Questions In Environmental Ethics & types of environmental ethics The roots of environmental degradation What are they?
Download Policy: Content on the Website is provided to you AS IS for your information and personal use and may not be sold / licensed / shared on other websites without getting consent from its author.While downloading, if for some reason you are not able to download a presentation, the publisher may have deleted the file from their server.
Questions In Environmental Ethics
& types of
The roots of environmental degradation
What are they?
Agriculture displaced sustainable foraging lifeways, beginning 10,000 years agoAgricultures destroyed ecosystems and the foraging societies that had co-evolved with themPaul Shephard
Western Monotheistic Religion?
Critics cite 4 anti-nature tendencies in western religions
4) The sacred is beyond the world - earth is devalued in favor of heavenly hopes
Christians & Jews respond
Western Philosophy -another culprit?
Critics blame its “dualism,” viewing humans as separate from and superior to nature
Rene Descartes (1596-1650): believed that animals have no minds and cannot suffer
Humans have minds and souls, they are different from animals
His famous dictum -- `I think, therefore I am’ -- suggested to him that thought reveals not only existence, but also human superiority
So for Descartes, HUMANS are separate from nature and superior to it.
And the natural world became an objectified "thing."
Some critics say this objectification of nature is a key to science and ‘progress’
Francis Bacon (1561-1626) was the father of the Scientific method.
Critics say he promoted a view of nature as a machine.
See, e.g., New Atlantis "a mechanistic utopia"--1624
Many passages reveal that he thought nature was like women and slaves: They should be bound into the service of men
Many scholars think such thinking shaped the anti-nature views of Judaism and Christianity, and thus warped human-nature relations in the west
Proffered roots of ecological deterioration:* industrial civilization* technology* patriarchy* hierarchy* overpopulation
More purported roots of ecological deterioration:* consumerism* socialism/capitalism* Agricultures * Pastoralism
Two main types of Environmental Ethics:
Both holistic and individualistic environmental ethics address --
Whose interests count?
Whose interests must we consider?
(1)Animal Liberation: How can you measure pleasure/suffering
a perennial problem with utilitarianism
(2)Animal Rights: boundary of moral considerability is very restrictive
and many plants and animals left out.
(3)Feinberg, Regan and Singer base standing on human traits: having interests, capacity to suffer, beings subjects-of-a-life"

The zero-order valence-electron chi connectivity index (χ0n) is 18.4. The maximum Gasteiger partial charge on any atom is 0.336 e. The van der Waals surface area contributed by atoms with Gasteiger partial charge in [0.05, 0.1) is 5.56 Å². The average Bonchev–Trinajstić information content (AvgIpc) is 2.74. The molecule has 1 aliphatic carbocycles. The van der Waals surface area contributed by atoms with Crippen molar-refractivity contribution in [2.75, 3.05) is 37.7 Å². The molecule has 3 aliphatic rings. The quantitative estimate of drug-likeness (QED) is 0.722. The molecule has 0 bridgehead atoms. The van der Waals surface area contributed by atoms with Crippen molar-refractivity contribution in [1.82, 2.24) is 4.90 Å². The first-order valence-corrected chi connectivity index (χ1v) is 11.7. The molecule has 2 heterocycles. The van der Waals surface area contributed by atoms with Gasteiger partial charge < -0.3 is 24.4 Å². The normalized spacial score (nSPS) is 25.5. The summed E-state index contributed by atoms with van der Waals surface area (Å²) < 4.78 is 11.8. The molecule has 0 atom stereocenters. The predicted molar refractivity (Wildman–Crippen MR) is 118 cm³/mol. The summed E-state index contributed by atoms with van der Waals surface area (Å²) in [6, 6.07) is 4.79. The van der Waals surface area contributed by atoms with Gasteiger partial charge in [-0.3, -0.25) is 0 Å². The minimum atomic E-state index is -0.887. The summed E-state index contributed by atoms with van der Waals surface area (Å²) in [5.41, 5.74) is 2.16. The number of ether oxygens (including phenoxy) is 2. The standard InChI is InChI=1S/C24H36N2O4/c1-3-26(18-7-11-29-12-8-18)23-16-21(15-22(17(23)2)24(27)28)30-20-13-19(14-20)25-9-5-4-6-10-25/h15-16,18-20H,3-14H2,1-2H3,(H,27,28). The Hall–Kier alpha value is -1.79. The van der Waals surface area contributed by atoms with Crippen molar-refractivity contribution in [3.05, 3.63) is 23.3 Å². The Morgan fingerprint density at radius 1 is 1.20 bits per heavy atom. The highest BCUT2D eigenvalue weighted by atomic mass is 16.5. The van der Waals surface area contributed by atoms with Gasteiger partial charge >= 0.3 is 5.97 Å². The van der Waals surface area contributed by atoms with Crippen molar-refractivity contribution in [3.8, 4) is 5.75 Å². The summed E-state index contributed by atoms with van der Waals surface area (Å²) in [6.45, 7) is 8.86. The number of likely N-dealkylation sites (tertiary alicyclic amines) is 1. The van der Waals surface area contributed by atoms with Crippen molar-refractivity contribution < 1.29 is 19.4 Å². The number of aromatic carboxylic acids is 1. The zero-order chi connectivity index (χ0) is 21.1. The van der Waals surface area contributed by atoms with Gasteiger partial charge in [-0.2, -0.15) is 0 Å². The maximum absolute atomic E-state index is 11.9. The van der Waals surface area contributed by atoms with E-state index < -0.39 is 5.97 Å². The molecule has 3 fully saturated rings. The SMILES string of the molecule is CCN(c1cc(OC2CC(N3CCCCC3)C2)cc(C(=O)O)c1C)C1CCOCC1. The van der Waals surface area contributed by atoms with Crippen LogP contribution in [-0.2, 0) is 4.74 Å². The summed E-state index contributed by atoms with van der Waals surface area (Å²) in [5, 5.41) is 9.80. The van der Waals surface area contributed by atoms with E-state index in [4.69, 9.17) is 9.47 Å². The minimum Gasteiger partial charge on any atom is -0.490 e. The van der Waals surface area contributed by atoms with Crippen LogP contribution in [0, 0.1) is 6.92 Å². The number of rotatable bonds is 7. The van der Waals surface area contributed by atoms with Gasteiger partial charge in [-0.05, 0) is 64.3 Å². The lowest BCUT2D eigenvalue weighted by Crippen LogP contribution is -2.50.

I.e.: only if animals are like us in some important way will we grant them standing
(4) How can we determine what the "interests" of a living thing are?
How should we decide who should be the trustee for non-rational, morally considerable entities?
(5) Individualistic approaches provide no basis for prioritizing concern for endangered species
Precursors include Albert Schweitzer's "reverence for life" ethics and Aristotle’s Virtue Ethics: stressing character traits; awe, the inherent worth of each life
Paul Taylor's Respect for Nature (1986)
Living things have a good of their own, a will to live, and end of their own. Thus they have inherent worth
With this perspective comes morally responsible behavior toward nature. Also:
(1)humans are member of earth's life community
(2)all species part of interdependent ecological system
(3)all life pursues own good in own ways
(4)Humans not inherently superior (all life has moral standing)
not really focused on ecosystems, but on individual life forms.
Henry David Thoreau
Aldo Leopold’s watershed Land Ethic, 1949"All ethics rest upon a single premise: that the individual is a member of a community of interdependent parts.”
Leopold argued that ethics involves self-imposed limitations on freedom of action and is derived from the above recognition
A land-use decision "is right when it tends to preserve the biotic community. It is wrong when it tends otherwise."
Leopold spoke of the land as an organism, as alive.
"the complexity of the land organism" is the outstanding 20th century discovery."
This is a mystical revelation that sounds like pantheism and anticipates James Lovelock’s Gaia hypothesis
The Land Ethic: "changes the role of Homo Sapiens from conqueror of the land-community to plain member and citizen of it. It implies respect for his fellow-members, and also respect for the [land-] community as such."
Arguing the earth is a self-regulating living system that maintains the conditions for the perpetuation of life, James Lovelock advanced the Gaia Hypothesis.
Although not intended as an ‘ethics,’ a biosphere-centered (large-ecocentric) ethics has been deduced from it, claiming:
People ought not degrade this wonderful system in such a way that it can not function to keep its systems within the various delicate margins necessary for life
Ethics and Environmental Ethics
The Gradual Extension of Moral Concern